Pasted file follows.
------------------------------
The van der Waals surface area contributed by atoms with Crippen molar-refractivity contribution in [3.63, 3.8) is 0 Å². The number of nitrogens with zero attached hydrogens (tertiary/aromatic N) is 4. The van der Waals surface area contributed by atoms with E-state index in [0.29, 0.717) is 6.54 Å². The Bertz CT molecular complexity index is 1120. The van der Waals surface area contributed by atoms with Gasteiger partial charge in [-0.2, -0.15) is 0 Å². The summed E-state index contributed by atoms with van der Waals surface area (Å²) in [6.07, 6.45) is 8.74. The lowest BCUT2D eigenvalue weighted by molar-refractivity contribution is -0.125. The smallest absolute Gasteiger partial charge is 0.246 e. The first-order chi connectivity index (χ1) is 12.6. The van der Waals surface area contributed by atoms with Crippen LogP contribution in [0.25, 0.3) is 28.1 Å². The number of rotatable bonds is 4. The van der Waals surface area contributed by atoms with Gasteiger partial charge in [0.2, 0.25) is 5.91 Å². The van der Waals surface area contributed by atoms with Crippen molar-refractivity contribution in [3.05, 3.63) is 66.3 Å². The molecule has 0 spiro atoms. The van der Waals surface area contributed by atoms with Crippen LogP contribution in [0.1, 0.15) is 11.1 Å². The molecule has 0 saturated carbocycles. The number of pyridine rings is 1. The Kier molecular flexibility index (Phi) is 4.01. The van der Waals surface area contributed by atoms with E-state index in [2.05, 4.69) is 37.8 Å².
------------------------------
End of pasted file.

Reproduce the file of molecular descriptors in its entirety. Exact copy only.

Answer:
The van der Waals surface area contributed by atoms with Crippen molar-refractivity contribution in [3.63, 3.8) is 0 Å². The number of nitrogens with zero attached hydrogens (tertiary/aromatic N) is 4. The van der Waals surface area contributed by atoms with E-state index in [0.29, 0.717) is 6.54 Å². The Bertz CT molecular complexity index is 1120. The van der Waals surface area contributed by atoms with Gasteiger partial charge in [-0.2, -0.15) is 0 Å². The summed E-state index contributed by atoms with van der Waals surface area (Å²) in [6.07, 6.45) is 8.74. The lowest BCUT2D eigenvalue weighted by molar-refractivity contribution is -0.125. The smallest absolute Gasteiger partial charge is 0.246 e. The first-order chi connectivity index (χ1) is 12.6. The van der Waals surface area contributed by atoms with Crippen LogP contribution in [0.25, 0.3) is 28.1 Å². The number of rotatable bonds is 4. The van der Waals surface area contributed by atoms with Gasteiger partial charge in [0.2, 0.25) is 5.91 Å². The van der Waals surface area contributed by atoms with Crippen molar-refractivity contribution in [3.05, 3.63) is 66.3 Å². The molecule has 0 spiro atoms. The van der Waals surface area contributed by atoms with Crippen LogP contribution in [0.1, 0.15) is 11.1 Å². The molecule has 0 saturated carbocycles. The number of pyridine rings is 1. The Kier molecular flexibility index (Phi) is 4.01. The van der Waals surface area contributed by atoms with E-state index in [2.05, 4.69) is 37.8 Å².